Learning to build a plus-size wardrobe doesn’t have to be awful.
So, you gained some weight because of the global pandemic (me too!), because you stopped doing fad diets (congrats!), or just because bodies change (no biggie!). Your measurements have changed, and your clothing doesn’t fit you anymore. Worse, you can’t shop at the same stores you used to because they don’t carry inclusive sizing, or you just don’t feel comfortable. That’s okay! Your body’s growth doesn’t have to ring the death knell for your personal style.
I made the shift from straight-size to plus-size in college. I’d always been on the higher end of exclusive sizing before that, so I was no stranger to discomfort in shopping situations. (“Sorry, we don’t carry that in your size, but we are having a BOGO sale on earrings!”) But when most of my favorite brands stopped fitting my body, I was so overwhelmed I didn’t know where to start. It seemed to me like the only clothing I could find in my size was cheaply produced and a) intended for thin bodies with no consideration of how fat can distribute on a larger body or b) business casual.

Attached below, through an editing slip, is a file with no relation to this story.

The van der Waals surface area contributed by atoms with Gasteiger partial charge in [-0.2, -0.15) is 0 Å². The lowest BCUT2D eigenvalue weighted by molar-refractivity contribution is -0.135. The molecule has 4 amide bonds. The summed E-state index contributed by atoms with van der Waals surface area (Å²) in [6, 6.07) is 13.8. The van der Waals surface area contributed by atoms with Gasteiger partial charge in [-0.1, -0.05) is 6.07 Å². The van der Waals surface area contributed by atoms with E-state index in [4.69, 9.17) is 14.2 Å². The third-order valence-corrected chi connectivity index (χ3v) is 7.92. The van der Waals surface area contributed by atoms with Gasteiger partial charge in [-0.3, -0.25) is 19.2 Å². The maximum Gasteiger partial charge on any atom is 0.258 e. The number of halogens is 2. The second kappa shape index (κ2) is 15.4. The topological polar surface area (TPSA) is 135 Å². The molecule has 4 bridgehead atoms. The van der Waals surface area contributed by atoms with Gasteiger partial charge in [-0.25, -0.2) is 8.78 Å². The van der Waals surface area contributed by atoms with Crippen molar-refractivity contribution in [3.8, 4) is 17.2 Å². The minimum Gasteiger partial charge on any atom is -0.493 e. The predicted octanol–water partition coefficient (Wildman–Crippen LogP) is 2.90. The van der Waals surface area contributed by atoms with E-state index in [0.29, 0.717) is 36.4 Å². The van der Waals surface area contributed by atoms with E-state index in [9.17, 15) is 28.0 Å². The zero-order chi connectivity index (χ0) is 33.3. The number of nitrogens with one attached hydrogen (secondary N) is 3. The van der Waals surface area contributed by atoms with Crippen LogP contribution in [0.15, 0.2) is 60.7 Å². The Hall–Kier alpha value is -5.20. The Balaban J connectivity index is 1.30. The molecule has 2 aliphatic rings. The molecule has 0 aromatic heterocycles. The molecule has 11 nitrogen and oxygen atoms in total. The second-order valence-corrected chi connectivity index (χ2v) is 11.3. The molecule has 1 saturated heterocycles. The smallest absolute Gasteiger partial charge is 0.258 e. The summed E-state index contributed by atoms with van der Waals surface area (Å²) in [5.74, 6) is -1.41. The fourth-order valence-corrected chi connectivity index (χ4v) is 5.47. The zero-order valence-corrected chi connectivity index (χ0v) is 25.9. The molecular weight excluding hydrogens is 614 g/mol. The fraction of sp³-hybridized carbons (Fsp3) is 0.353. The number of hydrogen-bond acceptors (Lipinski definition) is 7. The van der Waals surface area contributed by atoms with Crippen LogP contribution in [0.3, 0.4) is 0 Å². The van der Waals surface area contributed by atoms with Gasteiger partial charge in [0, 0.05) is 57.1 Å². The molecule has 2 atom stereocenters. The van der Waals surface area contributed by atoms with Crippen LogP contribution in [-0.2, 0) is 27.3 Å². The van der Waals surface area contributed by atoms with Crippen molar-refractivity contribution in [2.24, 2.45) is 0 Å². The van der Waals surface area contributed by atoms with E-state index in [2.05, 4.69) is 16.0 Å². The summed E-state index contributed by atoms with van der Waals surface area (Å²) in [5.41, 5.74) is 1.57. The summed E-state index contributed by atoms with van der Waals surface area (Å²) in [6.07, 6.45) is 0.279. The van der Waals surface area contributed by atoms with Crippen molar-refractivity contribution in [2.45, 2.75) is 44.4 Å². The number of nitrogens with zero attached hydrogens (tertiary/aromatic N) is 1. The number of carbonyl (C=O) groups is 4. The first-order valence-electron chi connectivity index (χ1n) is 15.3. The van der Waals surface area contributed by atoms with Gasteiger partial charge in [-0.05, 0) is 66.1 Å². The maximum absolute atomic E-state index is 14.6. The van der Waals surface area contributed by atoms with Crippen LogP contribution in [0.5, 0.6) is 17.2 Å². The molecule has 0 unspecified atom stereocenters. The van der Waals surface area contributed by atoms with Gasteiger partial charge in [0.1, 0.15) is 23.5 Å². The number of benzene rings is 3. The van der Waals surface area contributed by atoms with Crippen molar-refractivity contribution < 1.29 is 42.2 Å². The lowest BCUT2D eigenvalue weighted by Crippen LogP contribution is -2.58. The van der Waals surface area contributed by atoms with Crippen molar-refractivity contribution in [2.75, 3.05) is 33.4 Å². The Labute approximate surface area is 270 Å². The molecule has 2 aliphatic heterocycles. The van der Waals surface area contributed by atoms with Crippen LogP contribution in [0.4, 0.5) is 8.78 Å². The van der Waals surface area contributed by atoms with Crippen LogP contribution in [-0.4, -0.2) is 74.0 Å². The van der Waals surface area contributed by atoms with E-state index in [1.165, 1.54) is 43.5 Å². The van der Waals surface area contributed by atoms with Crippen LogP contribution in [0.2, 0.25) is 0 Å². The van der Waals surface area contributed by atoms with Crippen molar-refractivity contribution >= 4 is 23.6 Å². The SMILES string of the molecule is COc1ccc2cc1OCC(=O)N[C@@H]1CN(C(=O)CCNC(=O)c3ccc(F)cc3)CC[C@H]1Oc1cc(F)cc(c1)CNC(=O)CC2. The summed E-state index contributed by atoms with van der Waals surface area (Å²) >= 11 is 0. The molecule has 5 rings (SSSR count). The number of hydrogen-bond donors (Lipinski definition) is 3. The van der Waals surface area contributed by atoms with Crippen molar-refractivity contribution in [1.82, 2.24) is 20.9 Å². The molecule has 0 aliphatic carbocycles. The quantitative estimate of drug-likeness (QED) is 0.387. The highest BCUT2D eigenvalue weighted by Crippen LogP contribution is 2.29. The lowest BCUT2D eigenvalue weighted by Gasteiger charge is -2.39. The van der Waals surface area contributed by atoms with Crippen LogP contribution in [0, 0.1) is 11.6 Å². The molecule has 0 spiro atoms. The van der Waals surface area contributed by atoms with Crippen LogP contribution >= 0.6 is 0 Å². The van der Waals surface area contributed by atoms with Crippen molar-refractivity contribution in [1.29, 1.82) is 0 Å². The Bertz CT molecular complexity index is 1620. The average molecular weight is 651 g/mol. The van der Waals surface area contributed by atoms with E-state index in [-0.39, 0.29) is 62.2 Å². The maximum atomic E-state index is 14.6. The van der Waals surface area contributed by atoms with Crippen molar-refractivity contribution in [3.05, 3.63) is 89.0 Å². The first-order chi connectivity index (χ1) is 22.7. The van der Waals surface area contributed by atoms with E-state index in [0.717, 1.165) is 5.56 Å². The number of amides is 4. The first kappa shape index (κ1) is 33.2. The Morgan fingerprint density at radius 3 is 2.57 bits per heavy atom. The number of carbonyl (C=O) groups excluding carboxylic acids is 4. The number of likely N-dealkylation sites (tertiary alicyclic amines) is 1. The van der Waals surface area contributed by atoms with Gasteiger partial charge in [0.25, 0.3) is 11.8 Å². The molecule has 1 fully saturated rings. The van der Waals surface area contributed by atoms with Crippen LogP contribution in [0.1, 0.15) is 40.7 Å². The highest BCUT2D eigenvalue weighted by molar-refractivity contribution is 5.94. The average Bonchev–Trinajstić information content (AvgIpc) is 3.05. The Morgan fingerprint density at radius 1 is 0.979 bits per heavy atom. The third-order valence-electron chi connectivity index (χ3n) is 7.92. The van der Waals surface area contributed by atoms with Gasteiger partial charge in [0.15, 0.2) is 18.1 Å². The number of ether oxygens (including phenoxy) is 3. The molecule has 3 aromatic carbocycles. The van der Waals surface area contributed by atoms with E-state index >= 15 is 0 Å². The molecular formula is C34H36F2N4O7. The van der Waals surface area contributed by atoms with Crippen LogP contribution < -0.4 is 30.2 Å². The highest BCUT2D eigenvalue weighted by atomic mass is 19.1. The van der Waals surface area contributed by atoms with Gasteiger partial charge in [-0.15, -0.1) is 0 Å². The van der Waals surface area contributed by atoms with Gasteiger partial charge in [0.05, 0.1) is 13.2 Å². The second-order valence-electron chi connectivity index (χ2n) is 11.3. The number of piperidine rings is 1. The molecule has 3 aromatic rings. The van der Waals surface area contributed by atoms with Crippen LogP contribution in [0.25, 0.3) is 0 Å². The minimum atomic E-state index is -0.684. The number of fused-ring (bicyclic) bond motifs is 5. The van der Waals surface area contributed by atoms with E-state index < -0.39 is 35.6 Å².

Entering the world of plus-size fashion doesn’t have to be like that. Yeah, it’s kind of scary and none of the sizing makes sense — but that’s no different from all other women’s fashion! So here are my top five tips for crafting a totally awesome plus-size wardrobe that fits both your body and your taste:
1. Stick with what you love.
Just because your body is bigger doesn’t mean you have to start wearing muumuus. (Oversized is very in, right now, though, and oh, so comfy!) If you loved wearing muumuus when your body was smaller, you can keep doing that! If you loved a-line dresses on your thin body, keep loving them on your fat body! Fashion is always evolving, so don’t paint yourself into a corner, but definitely forget about all of those teen magazines that told you big girls have to dress drab. It’s your body. You get to put what you want on it.